I currently serve as the Class of 2026 Vice President in Mulholland Society, which is our student government at UVA School of Medicine. In addition, I am one of the Social Chairs for the South Asian Medical Student Association that was newly established in Fall 2022. As part of UVA’s Social Issues in Medicine curriculum, I volunteer regularly at The Center at Belvedere, a local community center for older adults in Charlottesville, where I help teach art classes and assist with special events aimed at promoting healthy aging. Since starting at UVA, I have also gotten involved with health policy and advocacy though our Health Policy Interest Group as well as our campus chapters of the American Medical Association (AMA) and the Medical Society of Virginia (MSV). I am currently Co-President of the UVA campus chapters of AMA/MSV, and I was recently selected to join the AMA Medical Student Section’s Standing Committee on Bioethics and Humanities. Lastly, I am working on research related to gender-affirming surgical care with the UVA Department of Plastic Surgery.
I love going to events at local breweries and wineries all around Charlottesville with my friends. So far, Carter’s Mountain Sunset Series is my favorite – you can’t ask for better with their rotating food trucks, wine flights, cider flights, apple cider donuts, and mountain sunsets. I also enjoy exploring different restaurants in Charlottesville, but over my last 4 years of undergrad in Texas, I have become an absolute fiend for Torchy’s Tacos. That’s why I am so happy to share that Charlottesville is home to one of the few non-Texas franchises of this awesome Tex-Mex chain – I personally guarantee that their green chili queso is the best queso you will ever have!
Medical school is a lot more complicated than just going to classes, showing up to anatomy lab, and studying flashcards all day. The best way to navigate the complexity is to rely on the experience and guidance of peer mentors. Before coming to medical school, I didn’t understand just how important my upperclassmen mentors would be to my success, so I am incredibly grateful that I was lucky enough to find some of the most amazing mentors at UVA despite not actively evaluating medical schools on that factor. My mentors have connected me with some of my most meaningful extracurricular activities, have expanded my social and professional network across Virginia, have guided me in making decisions about the specialties I’m interested in, and have given me all the tips, tricks, and advice that they can to help me succeed. When making med school decisions, prospective medical students should really consider how a school supports formal and informal peer mentorship to build more cooperative learning environments.
VMED Strength – A Student led initiative
UVA medical students working with the UVA SOM Alumni Association proposed and built a student run gym specifically for UVA medical students use. The gym offers UVA medical students a wide variety of classes, equipment and peer support.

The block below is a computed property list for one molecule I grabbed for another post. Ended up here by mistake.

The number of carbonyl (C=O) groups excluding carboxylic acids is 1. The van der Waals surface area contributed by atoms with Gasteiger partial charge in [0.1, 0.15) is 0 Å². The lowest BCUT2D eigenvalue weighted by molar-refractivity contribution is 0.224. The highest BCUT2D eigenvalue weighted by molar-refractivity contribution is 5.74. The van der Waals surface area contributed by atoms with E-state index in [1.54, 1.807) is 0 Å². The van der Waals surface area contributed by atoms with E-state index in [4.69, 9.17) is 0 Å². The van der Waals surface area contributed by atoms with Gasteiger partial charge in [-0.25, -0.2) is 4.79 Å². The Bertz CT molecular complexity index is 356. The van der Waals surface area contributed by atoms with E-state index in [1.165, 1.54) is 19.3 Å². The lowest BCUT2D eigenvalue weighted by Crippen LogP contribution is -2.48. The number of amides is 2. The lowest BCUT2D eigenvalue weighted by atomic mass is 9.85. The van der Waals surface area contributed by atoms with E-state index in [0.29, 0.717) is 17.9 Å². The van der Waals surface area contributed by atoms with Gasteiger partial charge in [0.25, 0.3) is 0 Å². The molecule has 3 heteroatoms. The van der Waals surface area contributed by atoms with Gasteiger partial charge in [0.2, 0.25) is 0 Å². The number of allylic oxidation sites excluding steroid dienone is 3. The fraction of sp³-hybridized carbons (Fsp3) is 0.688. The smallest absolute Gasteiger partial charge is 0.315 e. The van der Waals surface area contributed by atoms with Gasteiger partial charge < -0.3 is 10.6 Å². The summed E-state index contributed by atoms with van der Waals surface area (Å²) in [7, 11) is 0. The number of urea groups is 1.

Learning Communities at UVA School of Medicine
Our innovative learning communities approach provides longitudinal-support, mentoring and curricular structures that help students succeed. These four learning communities, called “Colleges,” enable a social context for learning, facilitating more consistent oversight of clinical performance and professional development.
The City of Charlottesville is located in Central Virginia, approximately 100 miles southwest of Washington, D.C. and 70 miles northwest of Richmond, Virginia. Charlottesville serves as the economic, cultural, and educational center of a multi-county region in Central Virginia. It includes many of the advantages of a much larger community, including theater, dance, and musical performance, art exhibits, and opportunities for swimming, tennis, skiing, hiking, canoeing, and other sports. Nearby attractions include Thomas Jefferson’s home at Monticello, James Madison’s home Montpelier, and James Monroe’s home Ash Lawn.
The City of Charlottesville, locally known as “C’ville”, is consistently ranked one of the best places to live in the United States and is home to a diverse population. In 1998, it became the smallest city in the U.S. to have an International Refugee Committee Site and has embraced refugees from more than 25 countries including Bosnia, Togo, Uzbekistan, Bhutan and Myanmar (formerly Burma). A large migrant population from South and Central American also contribute to an international community within the city.
Behind the Scenes at Charlottesville TomTom Festival
5 Things to do in Charlottesville
Please also refer to the Graduate Guide, for more information on these and other aspects of life in Charlottesville.
You couldn’t ask for a better place to live and study than in the Washington metro area. You’ll enjoy the area’s many museums, historical landmarks, art galleries, multi-cultural dining, professional sports venues, entertainment and shopping. Public transportation is inexpensive and convenient via the area’s vast Metro rail system, so getting around is easy.